Darren Lamb

Franklin County’s unemployment rate dropped to its lowest point in almost five years in August, but that does not mean the area has fully recovered from the recession, officials say.

The unemployment rate for August was 6.7 percent, which is the lowest it has been since September 2008 when it was at 6.4 percent.

“It is significant in the fact that it is that low,” said Darren Lamb, city of Washington community and economic development director.

‘Tempered Optimism’

While the drop in unemployment is good news, it is only one barometer to gauge the local economy. Other factors such as median income, the number of part-time jobs and how many workers have been forced to take jobs they are overqualified for, also factor into the equation, Lamb said.

Moreover, the unemployment rate may also be down because some people are no longer being counted, said Gretchen Pettet, executive director of Workforce Development at East Central College.

She noted that some unemployed people have exhausted their benefits, and therefore are no longer included in the jobless statistics.

Still, Pettet said she thinks the drop in the unemployment rate is a sign that the county’s economy is improving, and she described it as “tempered optimism.”

“I think those numbers are great, and I do think it’s a positive trend,” Pettet added.

Hopefully, Lamb said, the unemployment rate will stay low as the area heads into the winter months when construction work decreases.

Recent data from the Census Bureau show that median household income for the county dropped from $52,127 in 2008 to $42,214 in 2012. The county’s estimated poverty rate in 2012 was 16.2 percent compared to 8.5 percent in 2011.

Part-Time Work Rises

Part-time employment has risen in Missouri since the recession. In 2007, there was an average of 482,000 part-time employees in Missouri versus 549,000 in 2012, according to the U.S. Bureau of Labor Statistics. Full-time employment has dropped from an average 2,414,000 workers in 2007 to 2,255,000 workers in 2012.

Specific data for Franklin County were unavailable.

Pettet said she has heard anecdotally that more people are working part time compared to prior to the recession.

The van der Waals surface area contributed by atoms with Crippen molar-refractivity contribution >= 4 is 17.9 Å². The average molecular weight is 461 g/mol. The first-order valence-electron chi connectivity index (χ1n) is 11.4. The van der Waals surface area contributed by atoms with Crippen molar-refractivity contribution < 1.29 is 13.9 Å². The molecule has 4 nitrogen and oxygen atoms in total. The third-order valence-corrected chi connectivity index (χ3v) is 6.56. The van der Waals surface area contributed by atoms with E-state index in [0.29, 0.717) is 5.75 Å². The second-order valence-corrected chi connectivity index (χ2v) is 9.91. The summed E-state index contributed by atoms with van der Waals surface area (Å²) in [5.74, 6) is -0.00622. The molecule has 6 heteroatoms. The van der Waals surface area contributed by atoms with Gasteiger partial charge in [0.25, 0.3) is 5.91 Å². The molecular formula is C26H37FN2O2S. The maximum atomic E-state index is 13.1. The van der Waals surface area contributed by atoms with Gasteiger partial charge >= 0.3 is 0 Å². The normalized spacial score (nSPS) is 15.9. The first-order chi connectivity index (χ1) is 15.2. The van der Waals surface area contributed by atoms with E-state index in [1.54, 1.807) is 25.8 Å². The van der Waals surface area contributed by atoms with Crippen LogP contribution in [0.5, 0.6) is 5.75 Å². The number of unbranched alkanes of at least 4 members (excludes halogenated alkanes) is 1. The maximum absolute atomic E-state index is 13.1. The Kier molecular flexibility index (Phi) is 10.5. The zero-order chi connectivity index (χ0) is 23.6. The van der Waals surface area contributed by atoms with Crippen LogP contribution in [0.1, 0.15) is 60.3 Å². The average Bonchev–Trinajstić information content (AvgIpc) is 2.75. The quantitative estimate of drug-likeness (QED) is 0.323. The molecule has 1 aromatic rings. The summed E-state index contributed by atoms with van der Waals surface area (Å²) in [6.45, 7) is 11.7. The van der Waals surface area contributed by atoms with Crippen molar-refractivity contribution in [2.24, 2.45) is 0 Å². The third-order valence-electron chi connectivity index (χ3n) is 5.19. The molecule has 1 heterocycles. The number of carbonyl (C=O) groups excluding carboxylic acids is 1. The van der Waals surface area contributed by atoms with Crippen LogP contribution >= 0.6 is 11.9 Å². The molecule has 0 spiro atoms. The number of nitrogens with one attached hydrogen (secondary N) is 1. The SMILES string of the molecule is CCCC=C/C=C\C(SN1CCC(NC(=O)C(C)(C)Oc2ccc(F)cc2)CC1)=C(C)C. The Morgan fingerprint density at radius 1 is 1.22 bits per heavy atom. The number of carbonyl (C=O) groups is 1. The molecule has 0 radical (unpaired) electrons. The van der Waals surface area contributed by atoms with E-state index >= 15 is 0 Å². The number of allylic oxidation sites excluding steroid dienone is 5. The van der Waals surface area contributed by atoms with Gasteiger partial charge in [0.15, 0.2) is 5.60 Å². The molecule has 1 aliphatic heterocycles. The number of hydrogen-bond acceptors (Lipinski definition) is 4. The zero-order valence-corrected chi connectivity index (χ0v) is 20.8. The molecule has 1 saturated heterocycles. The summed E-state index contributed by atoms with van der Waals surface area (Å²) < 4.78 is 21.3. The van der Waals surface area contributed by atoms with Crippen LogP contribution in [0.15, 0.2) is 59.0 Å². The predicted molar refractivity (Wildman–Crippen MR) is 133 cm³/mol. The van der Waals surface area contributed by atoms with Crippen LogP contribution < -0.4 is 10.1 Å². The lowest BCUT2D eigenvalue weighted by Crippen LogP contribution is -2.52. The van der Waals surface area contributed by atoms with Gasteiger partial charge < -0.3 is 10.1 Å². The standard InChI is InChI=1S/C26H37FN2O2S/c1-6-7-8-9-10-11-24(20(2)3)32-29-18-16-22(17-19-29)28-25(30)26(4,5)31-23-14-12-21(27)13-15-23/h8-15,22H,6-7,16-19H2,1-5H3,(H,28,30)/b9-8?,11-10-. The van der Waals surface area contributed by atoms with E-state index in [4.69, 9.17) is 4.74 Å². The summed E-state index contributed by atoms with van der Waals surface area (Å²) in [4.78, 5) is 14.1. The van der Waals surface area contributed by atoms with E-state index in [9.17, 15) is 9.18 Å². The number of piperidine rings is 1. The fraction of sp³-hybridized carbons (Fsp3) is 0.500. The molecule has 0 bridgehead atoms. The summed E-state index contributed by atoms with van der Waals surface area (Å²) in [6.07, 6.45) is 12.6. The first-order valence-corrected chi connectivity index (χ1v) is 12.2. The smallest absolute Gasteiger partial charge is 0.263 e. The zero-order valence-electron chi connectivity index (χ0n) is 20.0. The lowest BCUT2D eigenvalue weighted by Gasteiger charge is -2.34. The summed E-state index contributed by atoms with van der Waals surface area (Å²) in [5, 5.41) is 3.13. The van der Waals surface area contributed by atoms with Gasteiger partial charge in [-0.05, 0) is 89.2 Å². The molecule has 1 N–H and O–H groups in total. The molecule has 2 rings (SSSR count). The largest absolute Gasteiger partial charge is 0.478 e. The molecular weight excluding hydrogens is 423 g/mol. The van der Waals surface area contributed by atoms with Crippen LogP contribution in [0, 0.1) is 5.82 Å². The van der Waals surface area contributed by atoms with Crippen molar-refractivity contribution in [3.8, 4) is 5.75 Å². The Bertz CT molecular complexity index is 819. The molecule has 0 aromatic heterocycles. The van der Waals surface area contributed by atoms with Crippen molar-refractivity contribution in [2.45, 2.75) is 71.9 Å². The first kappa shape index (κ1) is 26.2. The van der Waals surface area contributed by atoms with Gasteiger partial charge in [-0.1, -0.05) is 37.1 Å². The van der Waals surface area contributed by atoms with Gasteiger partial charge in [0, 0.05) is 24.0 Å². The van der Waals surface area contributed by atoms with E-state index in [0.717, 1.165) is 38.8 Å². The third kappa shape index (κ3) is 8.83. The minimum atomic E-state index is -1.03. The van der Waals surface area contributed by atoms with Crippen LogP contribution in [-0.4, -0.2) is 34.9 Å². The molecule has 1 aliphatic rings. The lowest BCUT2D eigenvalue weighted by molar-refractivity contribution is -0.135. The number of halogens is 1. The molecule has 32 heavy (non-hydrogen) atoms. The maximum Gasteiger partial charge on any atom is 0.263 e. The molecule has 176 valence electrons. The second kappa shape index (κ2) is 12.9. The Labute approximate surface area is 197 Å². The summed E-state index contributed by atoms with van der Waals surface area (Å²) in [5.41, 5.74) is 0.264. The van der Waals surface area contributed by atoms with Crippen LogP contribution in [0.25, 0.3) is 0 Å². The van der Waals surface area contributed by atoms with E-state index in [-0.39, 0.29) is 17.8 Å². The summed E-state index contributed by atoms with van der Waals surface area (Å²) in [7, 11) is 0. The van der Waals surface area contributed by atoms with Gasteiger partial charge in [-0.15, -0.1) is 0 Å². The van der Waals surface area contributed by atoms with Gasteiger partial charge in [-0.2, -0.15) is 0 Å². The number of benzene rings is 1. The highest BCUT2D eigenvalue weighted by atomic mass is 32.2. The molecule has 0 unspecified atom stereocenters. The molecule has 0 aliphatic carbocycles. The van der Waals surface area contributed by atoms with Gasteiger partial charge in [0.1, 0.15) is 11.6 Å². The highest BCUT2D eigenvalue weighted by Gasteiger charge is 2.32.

Job Training

The college has federal grant funds that allow people to take tuition-free classes in manufacturing and health care fields so they can gain new skills to start new careers, Pettet said. She encourages people to contact the college about the grant program, adding that enrollment for spring semester is under way now.

The college also offers the Certified Work Ready Communities Initiative. It is an assessment that people take to verify they have the job skills that local employers are looking for. The program is being launched across the county to ensure there is a “critical mass” of people with needed jobs skills.

‘Bounce Back’

A growing local retail sector with the new Phoenix Center II stores off of Highway 100 has probably helped the county’s employment situation as well, Lamb said. And with the holiday shopping season approaching, retail hiring could pick up more, he added.

Lamb said there has been some “bounce back” with the automotive industry following the closure of the Harman-Becker plant last year, which took about 300 jobs. Computech now occupies the former Harman-Becker building.

The aerospace industry, particularly Valent, in Washington is also helping the area’s employment picture, Lamb noted.

CG Power Systems, which manufactures transformers, has also done significant hiring, he said.

The conservative stance employers have taken the past several years has put them in a position where they can start hiring again, Pettet pointed out.

The health care field is growing as well, Lamb said, adding that Mercy is Washington’s largest employer.

Major industries in Washington have been doing “gradual” hiring over the past three to four years, he said. He is aware of two industries that are looking to expand here.

Tool and die shops in the area are “still pretty strong,” Lamb said.